The Austrian legislature is continuously changing the Foreign Employment Act to make it easier for foreign skilled workers to obtain a residence and employment permit. Particularly concerning the Red-White-Red Card, a crucial document for third-country nationals seeking residence and employment in the country. In this article, we will explore the key modifications to the application process, eligibility criteria, and other details.
What is a Red-White-Red Card?
For individuals not coming from the European Economic Area (EEA) or Switzerland, a residence permit is mandatory for stays in Austria. Before delving into the latest changes, it's important to note that different types of residence permits exist for various purposes and durations. The Red-White-Red Card is one of such permits.
The latest amendments touch on several aspects of the Red-White-Red Card application as well as the Blue Card application process:
1. Time and Documentation Constraints: The age and gross monthly income of applicants now play a crucial role, and language diplomas and course certificates must not be older than five years.
2. Expanded Language Options: The language proficiency criteria have broadened, with applicants now receiving points for proficiency in French, Spanish, and Bosnian/Croatian/Serbian, in addition to German and English.
These are the latest rules for the subcategory Red-White-Red Key Workers
1. Minimum Monthly Income: The minimum monthly income is no longer age-dependent and has been set for 2024 at €3,030 gross, without allowances.
2. Work Experience: Changes to the point system allow for 1 point per half-year of work experience, and additional points for English language skills in companies where English is the predominant language. Work experience now can be taken into consideration even if the applicant’s education does not fit the job offered in Austria 100%.
3. Self-Employment: Red-White-Red Card holders in this category are entitled to limited self-employment.
4. Family Representative: Provided that the applications are submitted at the same time, the employer or a legal representative may submit the applications for the employee and their family members in Austria at the authority in charge.
Changes in Subcategories
Changes have also been made to Austria's immigration rules for different groups. Graduates do not have a minimum income requirement, and income according to the collective agreement is now sufficient. Highly qualified workers get points for each half-year in the points system for professional work experience. In shortage occupations, other noteworthy adjustments have been made, namely, the provision of additional points for vocational training, while applicants aged over 40 now receive supplementary points. These adjustments show that Austria is making its immigration criteria more flexible and accommodating.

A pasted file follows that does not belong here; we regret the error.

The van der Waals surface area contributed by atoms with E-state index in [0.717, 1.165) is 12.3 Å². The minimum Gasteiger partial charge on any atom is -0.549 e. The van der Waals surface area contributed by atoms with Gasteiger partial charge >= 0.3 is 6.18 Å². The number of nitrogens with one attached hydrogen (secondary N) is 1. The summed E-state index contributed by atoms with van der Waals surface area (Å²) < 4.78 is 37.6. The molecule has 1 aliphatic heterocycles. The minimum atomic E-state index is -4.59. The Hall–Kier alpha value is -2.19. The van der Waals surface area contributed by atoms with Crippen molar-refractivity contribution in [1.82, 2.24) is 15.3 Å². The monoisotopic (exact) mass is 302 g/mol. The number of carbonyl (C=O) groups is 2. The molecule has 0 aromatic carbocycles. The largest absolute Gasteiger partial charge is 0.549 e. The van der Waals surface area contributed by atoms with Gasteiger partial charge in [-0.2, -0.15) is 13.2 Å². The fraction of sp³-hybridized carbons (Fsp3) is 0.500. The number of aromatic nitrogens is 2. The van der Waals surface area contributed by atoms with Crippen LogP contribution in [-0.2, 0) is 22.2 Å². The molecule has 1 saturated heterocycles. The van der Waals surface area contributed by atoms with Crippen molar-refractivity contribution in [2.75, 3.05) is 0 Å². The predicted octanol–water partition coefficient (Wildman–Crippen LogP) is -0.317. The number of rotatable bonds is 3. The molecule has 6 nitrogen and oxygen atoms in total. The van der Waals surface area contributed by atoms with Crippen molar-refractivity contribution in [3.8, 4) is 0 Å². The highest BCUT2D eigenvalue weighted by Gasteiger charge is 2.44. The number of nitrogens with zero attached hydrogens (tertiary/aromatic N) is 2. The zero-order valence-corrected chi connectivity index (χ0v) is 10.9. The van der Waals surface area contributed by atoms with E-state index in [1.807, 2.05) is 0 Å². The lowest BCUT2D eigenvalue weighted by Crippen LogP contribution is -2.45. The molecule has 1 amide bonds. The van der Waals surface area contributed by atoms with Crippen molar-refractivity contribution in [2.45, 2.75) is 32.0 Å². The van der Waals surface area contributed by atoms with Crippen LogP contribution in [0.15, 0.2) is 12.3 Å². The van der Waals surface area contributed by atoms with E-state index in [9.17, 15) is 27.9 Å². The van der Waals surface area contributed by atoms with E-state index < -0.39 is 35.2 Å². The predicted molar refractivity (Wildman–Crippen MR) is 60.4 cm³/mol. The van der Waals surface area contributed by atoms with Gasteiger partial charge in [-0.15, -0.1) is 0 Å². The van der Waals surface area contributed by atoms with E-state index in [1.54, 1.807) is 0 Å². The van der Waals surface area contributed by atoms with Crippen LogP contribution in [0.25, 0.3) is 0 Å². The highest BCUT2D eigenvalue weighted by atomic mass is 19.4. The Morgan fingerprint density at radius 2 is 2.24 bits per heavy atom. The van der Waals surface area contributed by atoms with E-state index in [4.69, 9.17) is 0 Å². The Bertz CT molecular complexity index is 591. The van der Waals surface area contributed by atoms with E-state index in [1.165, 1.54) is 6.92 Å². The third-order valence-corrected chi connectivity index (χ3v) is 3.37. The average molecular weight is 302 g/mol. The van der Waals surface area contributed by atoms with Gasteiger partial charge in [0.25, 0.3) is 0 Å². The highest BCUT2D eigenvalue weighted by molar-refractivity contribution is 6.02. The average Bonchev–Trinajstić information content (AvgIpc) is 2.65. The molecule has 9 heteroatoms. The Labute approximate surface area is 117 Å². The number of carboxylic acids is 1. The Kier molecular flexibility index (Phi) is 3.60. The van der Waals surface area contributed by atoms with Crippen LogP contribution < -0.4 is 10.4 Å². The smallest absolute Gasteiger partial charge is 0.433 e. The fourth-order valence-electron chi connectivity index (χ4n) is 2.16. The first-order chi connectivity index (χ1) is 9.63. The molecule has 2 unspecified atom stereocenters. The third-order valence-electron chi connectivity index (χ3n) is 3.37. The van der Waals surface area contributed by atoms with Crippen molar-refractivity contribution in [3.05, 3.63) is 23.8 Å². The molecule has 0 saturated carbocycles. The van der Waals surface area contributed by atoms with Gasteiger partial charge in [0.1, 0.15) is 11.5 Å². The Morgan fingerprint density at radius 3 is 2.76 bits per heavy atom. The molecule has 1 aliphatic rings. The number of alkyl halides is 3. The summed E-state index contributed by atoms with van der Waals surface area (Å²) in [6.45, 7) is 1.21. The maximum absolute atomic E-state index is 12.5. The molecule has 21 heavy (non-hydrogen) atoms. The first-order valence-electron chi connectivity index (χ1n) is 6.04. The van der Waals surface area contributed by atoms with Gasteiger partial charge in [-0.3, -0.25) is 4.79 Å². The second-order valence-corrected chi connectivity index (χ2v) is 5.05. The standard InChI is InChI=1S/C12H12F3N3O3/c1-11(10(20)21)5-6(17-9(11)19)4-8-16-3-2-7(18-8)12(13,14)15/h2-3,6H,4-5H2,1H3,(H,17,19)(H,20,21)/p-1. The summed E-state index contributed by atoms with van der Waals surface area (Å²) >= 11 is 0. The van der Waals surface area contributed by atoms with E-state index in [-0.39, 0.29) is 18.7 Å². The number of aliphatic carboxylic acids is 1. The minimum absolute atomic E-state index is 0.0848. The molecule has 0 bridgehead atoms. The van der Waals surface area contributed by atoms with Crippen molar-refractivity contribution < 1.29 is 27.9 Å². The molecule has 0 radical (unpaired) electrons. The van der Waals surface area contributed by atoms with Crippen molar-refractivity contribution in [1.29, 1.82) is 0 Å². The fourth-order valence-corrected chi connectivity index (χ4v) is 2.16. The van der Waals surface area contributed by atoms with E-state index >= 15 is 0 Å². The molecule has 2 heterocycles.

Blue Card Revisions
The Blue Card, another significant category, has witnessed noteworthy changes:
1. Minimum Gross Income: The minimum gross income per year for Blue Card applicants has been set to €47,855 for 2024.
2. Educational Requirements: Degrees for managers, academics, or IT specialists are no longer mandatory if applicants possess three years of relevant professional experience in the IT field within the last seven years.
3. AMS Checks: Austria’s Public Employment Service will no longer conduct labor market checks when transitioning from Red-White-Red to Blue Card within the same company.
4. Self-Employment: Blue Card holders are entitled to limited self-employment.
5. Residence Periods: Periods of a Blue Card or a residence permit for researchers in another EU member state can be fully credited towards the 5-year period for permanent residence in Austria.
6. Family Members: The application process for family members of Blue Card holders should be completed within 8 weeks if the application file is complete.
In a nutshell, these changes reflect a concerted effort to streamline and adapt to the evolving needs of Austria’s job market. Austria has been working on its immigration clauses to fit better with how jobs are changing. Keep an eye on these changes to ensure a smooth and successful application process. If you need help with any of these changes or need advice – we are here to help! Together with our lawyer, we make sure that your application process goes as smooth as possible.